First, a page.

The longest flight I’ve ever taken was from Washington, D.C., to Singapore, via Newark and a stop in Frankfurt. It was effectively a 24-hour flight in coach. Even with Singapore Airlines’ great coach product, which includes ergonomic seats and headrests, great inflight menu choices, and more than 1000 options on its entertainment system, that’s still a long time in a narrow seat. If your bank account is not big enough to get one of those lie-flat comfy seats in business or first class, here are ways to get through a long-haul flight.
Spring for a More-Room Economy Seat
If you can, spend a little more for a seat in Main Cabin Extra. You can get up to six more inches of legroom, boarding with group one and being in the first group off the plane. Here's a list of U.S. carriers offering more room in coach.
Snag and Exit Row or Bulkhead Seat
If you can’t spring for economy plus, then try and score these seats (although some airlines do charge for the exit row). Every inch of room counts on long-haul flights.
Wear Comfortable Clothes
Dess stylishly (you never know when you might get that upgrade) but comfortably with something like tailored yoga pants, a long-sleeved top, a long cardigan (it doubles as a blanket), and a pashmina scarf. You can’t be comfortable or sleep if you’re wearing tight, binding clothes.
Long hours on a plane can cause pressure and swelling, so slip on a pair of socks as you rest.
Hydrate, Hydrate, Hydrate
Thanks to dry recycled cabin air, you can get really dehydrated on a long flight. There are some who say no alcohol, but I will indulge in a glass of wine or an adult beverage or two. But I will also drink lots of water.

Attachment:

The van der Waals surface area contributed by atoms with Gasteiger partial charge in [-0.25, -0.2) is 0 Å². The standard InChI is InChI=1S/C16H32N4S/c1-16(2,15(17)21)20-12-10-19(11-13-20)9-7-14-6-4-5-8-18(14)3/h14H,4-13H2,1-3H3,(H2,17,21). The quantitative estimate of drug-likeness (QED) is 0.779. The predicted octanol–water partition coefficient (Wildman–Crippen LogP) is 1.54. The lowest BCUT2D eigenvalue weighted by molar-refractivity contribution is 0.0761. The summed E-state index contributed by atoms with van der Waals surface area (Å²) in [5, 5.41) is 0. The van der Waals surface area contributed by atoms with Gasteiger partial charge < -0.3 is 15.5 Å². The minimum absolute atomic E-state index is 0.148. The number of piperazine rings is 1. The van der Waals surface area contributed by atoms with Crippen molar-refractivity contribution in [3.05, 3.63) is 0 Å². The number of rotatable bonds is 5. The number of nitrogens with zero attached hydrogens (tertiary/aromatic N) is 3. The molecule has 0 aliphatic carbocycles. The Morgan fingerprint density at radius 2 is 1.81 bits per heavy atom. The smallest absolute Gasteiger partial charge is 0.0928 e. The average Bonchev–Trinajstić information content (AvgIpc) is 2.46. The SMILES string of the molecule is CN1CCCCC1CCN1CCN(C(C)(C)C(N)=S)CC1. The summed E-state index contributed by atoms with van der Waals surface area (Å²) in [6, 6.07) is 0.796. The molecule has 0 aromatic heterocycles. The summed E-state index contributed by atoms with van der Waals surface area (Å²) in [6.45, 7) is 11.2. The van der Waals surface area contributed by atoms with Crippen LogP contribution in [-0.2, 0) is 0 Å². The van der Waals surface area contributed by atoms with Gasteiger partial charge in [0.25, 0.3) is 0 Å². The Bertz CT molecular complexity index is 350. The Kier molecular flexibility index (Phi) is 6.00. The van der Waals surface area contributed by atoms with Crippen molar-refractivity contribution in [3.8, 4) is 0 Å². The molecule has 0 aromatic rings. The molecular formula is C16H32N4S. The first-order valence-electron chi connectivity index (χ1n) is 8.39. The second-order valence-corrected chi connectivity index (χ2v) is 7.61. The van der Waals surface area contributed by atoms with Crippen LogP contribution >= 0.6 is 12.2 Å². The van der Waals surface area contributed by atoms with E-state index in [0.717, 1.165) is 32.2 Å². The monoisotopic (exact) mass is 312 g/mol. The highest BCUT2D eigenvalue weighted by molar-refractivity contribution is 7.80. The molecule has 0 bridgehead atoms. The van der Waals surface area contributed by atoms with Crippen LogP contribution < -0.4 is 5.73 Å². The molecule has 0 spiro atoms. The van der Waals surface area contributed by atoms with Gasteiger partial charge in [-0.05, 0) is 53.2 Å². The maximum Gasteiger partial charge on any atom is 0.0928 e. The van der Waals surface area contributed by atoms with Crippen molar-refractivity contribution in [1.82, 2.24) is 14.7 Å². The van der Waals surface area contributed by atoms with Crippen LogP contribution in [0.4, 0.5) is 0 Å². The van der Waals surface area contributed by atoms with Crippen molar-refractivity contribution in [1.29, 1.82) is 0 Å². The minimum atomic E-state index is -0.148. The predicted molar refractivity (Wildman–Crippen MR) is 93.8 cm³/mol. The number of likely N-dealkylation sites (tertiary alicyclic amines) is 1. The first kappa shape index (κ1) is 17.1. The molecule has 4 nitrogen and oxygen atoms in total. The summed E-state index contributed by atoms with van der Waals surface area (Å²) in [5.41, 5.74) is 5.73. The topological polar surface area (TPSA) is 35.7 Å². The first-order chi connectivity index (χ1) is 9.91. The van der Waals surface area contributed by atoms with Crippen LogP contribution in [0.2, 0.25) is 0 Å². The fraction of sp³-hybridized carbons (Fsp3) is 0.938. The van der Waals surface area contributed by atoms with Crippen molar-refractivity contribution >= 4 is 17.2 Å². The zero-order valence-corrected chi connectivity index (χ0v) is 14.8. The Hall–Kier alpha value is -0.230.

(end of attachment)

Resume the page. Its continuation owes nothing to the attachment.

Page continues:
It’s not good to stay in your seat when you’re awake. So get up and take a walk to get your circulation going. This will also lessen your chances of getting deep vein thrombosis. Also, don’t forget to stretch.
Let’s get real. Sleeping in a coach seat is not like sleeping in your own comfy bed at home. Sometimes you need a little help falling asleep. Melatonin can help both during the flight and with jetlag when you arrive at your destination. There are also OTC sleep aids on the market that can help. Be sure to check with your doctor about what might be best for you.
Sleep Mask and Neck Pillow
Again, you are not at home, so you need to do what you can to recreate it to get your rest. And while neck pillows look silly, it will support your head as you sleep. And a good sleep mask blocks out light, which also helps with sleep.
Noise Cancelling Headphones
These can be a lifesaver by cutting out the noise on an airplane, including the engine whine, the children’s whine and other assorted sounds.
You may not like what’s available on an airline’s in-flight entertainment system, so make sure your smartphone, tablet or eReader is loaded with content. And make sure your airline has in-seat power outlets or bring your own portable electronics charger.